Pelvic Inflammatory Disease (PID)

Last Reviewed: November 2006

What is pelvic inflammatory disease?

Pelvic inflammatory disease, or PID, is when part of a woman's reproductive system gets infected. This includes the uterus, fallopian tubes, ovaries and even inside the lower belly (abdomen). About one million women get PID each year in the United States. Most often, women under 25, especially teens, get PID.

What causes PID?

Many kinds of bacteria can cause PID. The most common bacteria are two sexually transmitted diseases (STDs), gonorrhea and chlamydia. But, bacteria that are usually found in the vagina may also cause PID.

Most people have an STD before they get PID. But, not everyone gets PID by having sex.

Your risk for getting PID may rise if you:

  • Have sex with many partners,
  • Use an IUD (an intrauterine device for birth control), or
  • Douche

Once you have had PID, you have a greater risk of getting it again.

What are the signs and symptoms?

Sometimes it's not easy to know if you have PID.

Some signs and symptoms are:

  • Pain in your pelvis or lower belly (abdomen). This is the most common symptom.
  • Unusual bleeding from the vagina or bleeding after sex
  • Pain during sex
  • An unknown discharge from the vagina
  • A fever
  • Upset stomach with or without nausea or vomiting

When PID first starts, you may be like many women and not notice any signs. Or, you may have only mild symptoms. If you do not find out that you have PID, you may suffer permanent damage to your reproductive system.

Can PID cause other problems if it's not treated?

Yes. One of every four women with PID gets one of these problems:

  • Infertility – when a woman is unable to have children
  • Ectopic pregnancy – when the baby grows outside the uterus.
  • Pain in your lower belly (abdomen) that doesn't go away (chronic pelvic pain).

Ectopic pregnancy is more common for teenage women. It is rare, but it is possible to die from an ectopic pregnancy.

How will I know if I have PID?

To know for sure, you should visit a health care provider. He or she should give you a complete physical, including a pelvic exam. Your provider will look for pain or signs of swollen pelvic organs. He or she will also send samples of your cervical and vaginal fluids to a lab. The lab will check to see if you have gonorrhea, chlamydia or any other STDs.

Is there a cure?

Yes. Antibiotics can cure PID. If you find out you have PID when it first starts, you can often avoid problems. But, problems can happen even if your treatment goes well. If your symptoms are mild, you should see your health care provider for treatment with two or more antibiotics. You must return to your provider, usually within three days. This is very important to make sure you are getting better. If your symptoms are severe, you may need to be treated in a hospital. Some women with PID may need surgery.

What about my partner(s)?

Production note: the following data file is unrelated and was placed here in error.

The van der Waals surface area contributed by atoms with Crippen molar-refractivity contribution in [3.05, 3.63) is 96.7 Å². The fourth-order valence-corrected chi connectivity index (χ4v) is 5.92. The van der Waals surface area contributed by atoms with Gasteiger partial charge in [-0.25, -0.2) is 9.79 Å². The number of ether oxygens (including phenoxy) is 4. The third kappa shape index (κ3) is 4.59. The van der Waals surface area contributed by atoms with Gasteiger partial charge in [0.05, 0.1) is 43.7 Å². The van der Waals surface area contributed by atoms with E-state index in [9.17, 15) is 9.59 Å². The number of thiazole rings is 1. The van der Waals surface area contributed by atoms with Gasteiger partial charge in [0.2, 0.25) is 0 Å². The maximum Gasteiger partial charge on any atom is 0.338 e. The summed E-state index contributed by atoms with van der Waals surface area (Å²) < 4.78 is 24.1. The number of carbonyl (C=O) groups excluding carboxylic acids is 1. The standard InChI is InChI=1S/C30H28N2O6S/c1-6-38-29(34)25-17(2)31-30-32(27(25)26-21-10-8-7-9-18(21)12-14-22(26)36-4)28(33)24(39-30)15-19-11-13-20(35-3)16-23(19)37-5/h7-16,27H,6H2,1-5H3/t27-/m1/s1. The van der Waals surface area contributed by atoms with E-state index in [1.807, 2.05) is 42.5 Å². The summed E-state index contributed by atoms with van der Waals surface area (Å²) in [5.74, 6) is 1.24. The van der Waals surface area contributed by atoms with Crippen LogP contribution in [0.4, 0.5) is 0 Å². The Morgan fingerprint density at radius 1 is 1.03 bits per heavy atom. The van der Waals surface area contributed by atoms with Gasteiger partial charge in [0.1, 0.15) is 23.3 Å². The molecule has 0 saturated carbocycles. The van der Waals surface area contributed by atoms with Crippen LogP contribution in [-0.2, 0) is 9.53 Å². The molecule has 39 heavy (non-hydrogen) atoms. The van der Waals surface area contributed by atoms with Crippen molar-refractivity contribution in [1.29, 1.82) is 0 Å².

This is very important! A health care provider should examine and treat all your sex partners. This includes anyone who has had sexual contact with you in the last 2 months. While many partners may not notice any symptoms, they still need to be checked for infection. If your partners are not treated, you may get PID again.

When can I have sex again?

It is best to wait for one week after you and your partner(s) have finished your medicine before you have oral, vaginal or anal sex again. If you finish your medicine and you still have symptoms, return to your provider.

Can I get this infection again?

Yes. You are definitely at risk of getting PID again if you have oral, vaginal or anal contact and you and your partners have not been treated.

Some women get PID again, even if they are not re-infected. This is because their first infection was not fully treated.

How can I prevent PID?

Not having sex (abstinence) is the only sure way to avoid infection.

If you choose to be sexually active, use latex or polyurethane condoms every time you have oral, anal or vaginal sex. This will lower your chances of having PID again. But, using condoms will not totally stop your risk of giving or getting PID. This is because condoms are not 100 percent effective. Condoms do help prevent the spread of other STDs including HIV, the virus that causes AIDS. Usually, women who have had PID should not use an IUD for birth control.

If you are sexually active, you and your partners should get a full physical checkup. This includes a complete sexual history and testing for HIV and common STDs such as gonorrhea, chlamydia, syphilis, herpes, genital warts and trichomoniasis.

Will anyone know the results of the exams?

The test results and any treatment will be kept absolutely confidential. No one can find out your results, except you. If you are under 18 you can be checked and treated for STDs without getting permission from your parents.

To learn more:

If you have more questions about PID, or you want to know how to find a clinic near you, call your local health department.

You may also call the National STD Hotline at 1-800-CDC-INFO 1-800-232-4636